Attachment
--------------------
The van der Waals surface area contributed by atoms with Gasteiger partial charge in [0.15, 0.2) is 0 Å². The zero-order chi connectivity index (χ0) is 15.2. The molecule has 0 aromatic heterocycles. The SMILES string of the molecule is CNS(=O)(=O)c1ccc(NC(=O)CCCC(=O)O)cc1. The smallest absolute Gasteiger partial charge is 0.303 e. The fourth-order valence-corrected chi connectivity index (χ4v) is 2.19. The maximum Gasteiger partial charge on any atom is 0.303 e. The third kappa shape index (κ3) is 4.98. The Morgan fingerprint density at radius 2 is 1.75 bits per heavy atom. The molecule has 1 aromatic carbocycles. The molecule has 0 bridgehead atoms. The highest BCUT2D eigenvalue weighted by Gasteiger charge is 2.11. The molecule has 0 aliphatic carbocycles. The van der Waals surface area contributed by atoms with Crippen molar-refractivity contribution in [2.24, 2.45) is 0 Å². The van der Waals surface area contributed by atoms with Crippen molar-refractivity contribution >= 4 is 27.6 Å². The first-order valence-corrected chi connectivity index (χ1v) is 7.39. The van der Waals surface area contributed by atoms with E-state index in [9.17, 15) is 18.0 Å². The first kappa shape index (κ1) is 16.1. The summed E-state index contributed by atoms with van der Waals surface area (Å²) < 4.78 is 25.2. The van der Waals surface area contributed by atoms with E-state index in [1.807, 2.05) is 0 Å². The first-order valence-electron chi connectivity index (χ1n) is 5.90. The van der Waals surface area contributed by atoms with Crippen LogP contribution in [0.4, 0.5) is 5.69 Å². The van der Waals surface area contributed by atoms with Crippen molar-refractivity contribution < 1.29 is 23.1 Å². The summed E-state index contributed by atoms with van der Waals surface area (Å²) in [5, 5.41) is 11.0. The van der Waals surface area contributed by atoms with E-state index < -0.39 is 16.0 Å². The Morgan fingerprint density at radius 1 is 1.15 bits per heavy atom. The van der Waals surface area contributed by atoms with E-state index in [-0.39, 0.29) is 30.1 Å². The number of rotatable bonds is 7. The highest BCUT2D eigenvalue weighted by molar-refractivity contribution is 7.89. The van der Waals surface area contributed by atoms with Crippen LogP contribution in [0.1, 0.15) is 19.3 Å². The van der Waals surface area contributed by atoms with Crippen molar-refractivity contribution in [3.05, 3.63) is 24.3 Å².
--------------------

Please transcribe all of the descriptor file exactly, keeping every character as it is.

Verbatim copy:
The van der Waals surface area contributed by atoms with Gasteiger partial charge in [0.15, 0.2) is 0 Å². The zero-order chi connectivity index (χ0) is 15.2. The molecule has 0 aromatic heterocycles. The SMILES string of the molecule is CNS(=O)(=O)c1ccc(NC(=O)CCCC(=O)O)cc1. The smallest absolute Gasteiger partial charge is 0.303 e. The fourth-order valence-corrected chi connectivity index (χ4v) is 2.19. The maximum Gasteiger partial charge on any atom is 0.303 e. The third kappa shape index (κ3) is 4.98. The Morgan fingerprint density at radius 2 is 1.75 bits per heavy atom. The molecule has 1 aromatic carbocycles. The molecule has 0 bridgehead atoms. The highest BCUT2D eigenvalue weighted by Gasteiger charge is 2.11. The molecule has 0 aliphatic carbocycles. The van der Waals surface area contributed by atoms with Crippen molar-refractivity contribution in [2.24, 2.45) is 0 Å². The van der Waals surface area contributed by atoms with Crippen molar-refractivity contribution >= 4 is 27.6 Å². The first-order valence-corrected chi connectivity index (χ1v) is 7.39. The van der Waals surface area contributed by atoms with E-state index in [9.17, 15) is 18.0 Å². The first kappa shape index (κ1) is 16.1. The summed E-state index contributed by atoms with van der Waals surface area (Å²) < 4.78 is 25.2. The van der Waals surface area contributed by atoms with E-state index in [1.807, 2.05) is 0 Å². The first-order valence-electron chi connectivity index (χ1n) is 5.90. The van der Waals surface area contributed by atoms with Crippen LogP contribution in [0.4, 0.5) is 5.69 Å². The van der Waals surface area contributed by atoms with Crippen molar-refractivity contribution < 1.29 is 23.1 Å². The summed E-state index contributed by atoms with van der Waals surface area (Å²) in [5, 5.41) is 11.0. The van der Waals surface area contributed by atoms with E-state index < -0.39 is 16.0 Å². The Morgan fingerprint density at radius 1 is 1.15 bits per heavy atom. The van der Waals surface area contributed by atoms with E-state index in [-0.39, 0.29) is 30.1 Å². The number of rotatable bonds is 7. The highest BCUT2D eigenvalue weighted by molar-refractivity contribution is 7.89. The van der Waals surface area contributed by atoms with Crippen LogP contribution in [0.1, 0.15) is 19.3 Å². The van der Waals surface area contributed by atoms with Crippen molar-refractivity contribution in [3.05, 3.63) is 24.3 Å².